Mistake of law and mistake of fact are two types of defense by excuse, via which a defendant may argue that they should not be held criminally liable for breaking the law or liable for damages under a civil law action.
Most criminal courts do not recognize mistake of law, in which the defendant argues that they never knew of the law and thus should not be held liable. This defense is often countered with the clichéd maxim: "Ignorance of the law is no excuse."
Mistake of fact is sometimes seen as valid. For example, if one were to go to an airport and pick up a bag which looked like one's own, and that bag were to contain a bomb, one might argue that a mistake had led to possession of the bomb. Another common example is taking another person's coat from a coatrack when you intended to take your own. This can also be interpreted as the lack of a mens rea. For a leading Supreme Court of Canada case on the mistaken belief defence see: R. v. Park.
Mistake in Contract
A unilateral mistake is where only one party to a contract is mistaken as to the terms or subject-matter. The courts will uphold such a contract unless it was determined that the non-mistaken party was aware of the mistake and tried to take advantage of the mistake.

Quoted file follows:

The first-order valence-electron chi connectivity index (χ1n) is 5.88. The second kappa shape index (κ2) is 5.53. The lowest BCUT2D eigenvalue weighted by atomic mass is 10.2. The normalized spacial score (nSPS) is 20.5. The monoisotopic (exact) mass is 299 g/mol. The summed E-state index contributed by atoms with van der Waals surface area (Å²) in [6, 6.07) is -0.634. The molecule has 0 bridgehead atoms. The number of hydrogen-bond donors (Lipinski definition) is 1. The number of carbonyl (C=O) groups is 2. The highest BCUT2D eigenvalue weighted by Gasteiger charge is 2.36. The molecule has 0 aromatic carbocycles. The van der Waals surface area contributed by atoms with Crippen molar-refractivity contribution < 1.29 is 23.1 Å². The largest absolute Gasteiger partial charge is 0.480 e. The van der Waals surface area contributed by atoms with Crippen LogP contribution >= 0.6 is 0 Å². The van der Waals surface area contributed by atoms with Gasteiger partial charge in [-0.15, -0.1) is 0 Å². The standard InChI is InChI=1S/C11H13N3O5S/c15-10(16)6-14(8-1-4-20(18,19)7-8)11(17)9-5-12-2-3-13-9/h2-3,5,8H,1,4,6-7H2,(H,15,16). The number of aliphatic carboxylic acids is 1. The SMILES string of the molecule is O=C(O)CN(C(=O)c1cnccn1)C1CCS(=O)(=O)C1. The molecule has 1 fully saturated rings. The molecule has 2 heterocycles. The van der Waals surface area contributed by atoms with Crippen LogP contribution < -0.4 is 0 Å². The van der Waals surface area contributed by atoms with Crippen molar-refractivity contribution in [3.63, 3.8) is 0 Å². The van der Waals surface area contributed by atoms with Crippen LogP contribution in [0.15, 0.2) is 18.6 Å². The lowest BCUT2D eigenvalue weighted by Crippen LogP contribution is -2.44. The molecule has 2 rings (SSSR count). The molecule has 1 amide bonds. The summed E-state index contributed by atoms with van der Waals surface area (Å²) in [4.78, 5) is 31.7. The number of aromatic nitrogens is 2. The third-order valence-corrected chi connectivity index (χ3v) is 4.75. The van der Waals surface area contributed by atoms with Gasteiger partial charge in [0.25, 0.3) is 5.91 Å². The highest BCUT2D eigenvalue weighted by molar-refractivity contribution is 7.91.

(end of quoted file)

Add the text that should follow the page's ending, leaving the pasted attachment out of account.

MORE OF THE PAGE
The leading case on unilateral mistake is Smith v. Hughes (1871).
A mutual mistake is when both parties of a contract are mistaken as to the terms. Each believe they are contracting to something different. The court usually tries to uphold such a mistake if a reasonable interpretation of the terms can be found.
The famous case of the Peerless ship is an example in the case of Raffles v. Wichelhaus. The defendant had made an order for the purchase of cotton for goods arriving on a certain boat Peerless from Bombay leaving in October. However a different boat arrived called Peerless , also from Bombay, but having left in December. The plaintiff merchant sought to enforce the contract for the sale of cotton, but the defendant refused stating that it was not the cotton that he had ordered. The court stated that reasonable meaning must be found. However, on the facts, there was no single reasonable interpretation of the terms, both parties were equally mistaken, thus the contract was void.
A common mistake is where both parties hold the same mistaken belief of the facts.
The House of Lords case of Bell v. Lever Brothers Ltd. established that common mistake can only void a contract if the mistake of the subject-matter was sufficiently fundamental to render its identity different from what was contracted, making the performance of the contract impossible.
Later in Solle v. Butcher, Lord Denning added requirements for common mistake in equity, which loosened the requirements to show common mistake. However, since then the case has been heavily criticized in cases such as Great Peace.
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